Muscadines 2022

Most recommendations that I have seen for my locations suggest that late February is a good time to prune your muscadine vines. Sometimes I wait and at other times I prune earlier. As of now I haven’t had any vines die either way. Another thing I have noticed is that there is less or no water drip from pruning in January vs late February. The drip appears to not cause any health issues for the vine. I did a quick post and wire setup for 2021 with the intention to correct the issues this winter. Removing the excess vines made the job easier. The trellis has now been corrected and I’m looking forward to having more muscadine fruit this year.

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I freaked out the first time I pruned mine and saw the excessive weeping LOL
I just ignore it, like you say. I will probably prune in late Feb - will have to look at my notes.
I’m curious to see how much Ison fruit I get because it seemed to have a heavy crop last year.
My Late Fry is still a couple years from fruiting sadly.

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I’ve had slightly better results pruning between February 1st and 15th.

One way to stop bleeding is to burn the end with a propane torch.

In bygone years, women would collect muscadine sap by deliberately cutting a large vine in early spring and use it as hair conditioner. I was paid to collect some for a woman who lived nearby back about 1967. There were hundreds of wild vines in the woods so I cut one in April and stuck a 5 gallon bucket under the stub. It was nearly full the next morning.

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I no longer have muscadines, but I used to prune them the same way I do my bunch grapes, just AFTER bud break has begun. This usually is in early to mid April for me. The buds at the tips of the shoots will break first, and gradually work down the shoot toward the buds at the base of the shoots. This delays the bud break on the buds you want to keep by at least one to two weeks, so they don’t get frozen by late frosts. This happens about every other year for me, so pruning this way, the shoots that get frozen are the ones I will prune off anyway.

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There’s not much going on with the muscadines right now. All my pruning is finished and I’m waiting on the leave to emerge later. One of the reasons muscadines are a mostly reliable crop is that they are adapted to our area and they leaf out and bloom late enough to avoid the cold days. My first blooms normally occur about May 25th. Wishful thinking but I would like my plums to adopt the later bloom period.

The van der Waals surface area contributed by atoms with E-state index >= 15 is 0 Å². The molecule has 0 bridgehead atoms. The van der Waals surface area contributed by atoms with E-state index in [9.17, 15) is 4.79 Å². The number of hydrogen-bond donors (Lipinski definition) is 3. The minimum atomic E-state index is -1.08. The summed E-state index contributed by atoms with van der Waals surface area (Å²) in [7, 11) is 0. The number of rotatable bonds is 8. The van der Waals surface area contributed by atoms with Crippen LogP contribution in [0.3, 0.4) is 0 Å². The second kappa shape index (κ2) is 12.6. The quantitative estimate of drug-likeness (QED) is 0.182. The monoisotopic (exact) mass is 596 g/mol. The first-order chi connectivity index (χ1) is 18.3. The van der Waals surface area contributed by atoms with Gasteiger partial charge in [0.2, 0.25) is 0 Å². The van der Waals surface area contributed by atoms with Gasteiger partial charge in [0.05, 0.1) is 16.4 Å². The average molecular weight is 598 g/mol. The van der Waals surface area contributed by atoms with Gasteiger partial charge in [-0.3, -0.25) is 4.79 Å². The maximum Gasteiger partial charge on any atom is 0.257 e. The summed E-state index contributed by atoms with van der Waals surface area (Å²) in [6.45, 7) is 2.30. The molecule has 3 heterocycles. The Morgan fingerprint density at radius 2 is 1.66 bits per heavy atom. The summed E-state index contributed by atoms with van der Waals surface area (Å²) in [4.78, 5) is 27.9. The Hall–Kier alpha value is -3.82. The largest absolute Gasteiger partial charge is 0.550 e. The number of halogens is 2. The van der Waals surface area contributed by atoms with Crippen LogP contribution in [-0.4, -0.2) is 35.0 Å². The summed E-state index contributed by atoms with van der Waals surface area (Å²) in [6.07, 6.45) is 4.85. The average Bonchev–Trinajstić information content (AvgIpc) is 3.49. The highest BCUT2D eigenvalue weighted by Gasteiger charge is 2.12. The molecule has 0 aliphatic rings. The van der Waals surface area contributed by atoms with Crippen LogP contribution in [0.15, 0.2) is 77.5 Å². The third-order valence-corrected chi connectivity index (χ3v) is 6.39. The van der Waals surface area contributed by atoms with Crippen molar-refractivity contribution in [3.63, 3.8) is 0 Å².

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Is this a good place to ask about recommended varieties for starting out? If not I’ll start a new thread.

I just don’t want to get 6 or 8 vines and regret my choices later. I have a 200ft row ready to plant (assuming now is a good time) and room for much more. Just need to put up a trellis.

We particularly like the small black/purple ones which grow wild around here. One of my favorite childhood memories was a bass fishing trip with my dad on the river. I got my crank bait hung up in a muscadine vine. When we got close we saw it was loaded down. We both shook it all we could and filled up the bottom of the boat 4-6” deep. I remember eating them until I was sick. Grandma was happy to have them and made jelly.

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Always worth asking. Sometimes worth answering.

Ison - because it is a self fertile with good production and good flavor
Paulk - new self fertile not yet proven, but so far looks excellent
Summit - best of the older varieties.
Supreme - best of the female varieties
Nesbitt - another old but excellent muscadine
RubyCrisp - if you want to try out one of the new red varieties
Pam - very large, not as productive as others, but unique and worth growing
Big Red - slower growing than others, but absolutely worth the wait

https://muscadines.caes.uga.edu/cultivars/fresh-market-cultivars.html

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Ask all the questions you want to at this location. I grow my varieties for fresh eating and an occasional cobbler so this is where I have more experience. These are some of the varieties I have and really like.

-Hall a self fertile heavy producing light skin fruit has become the favorite of my family and friends. I have had this one for a few years.

-Supreme a female heavy producer with very large fruit and a high sugar content.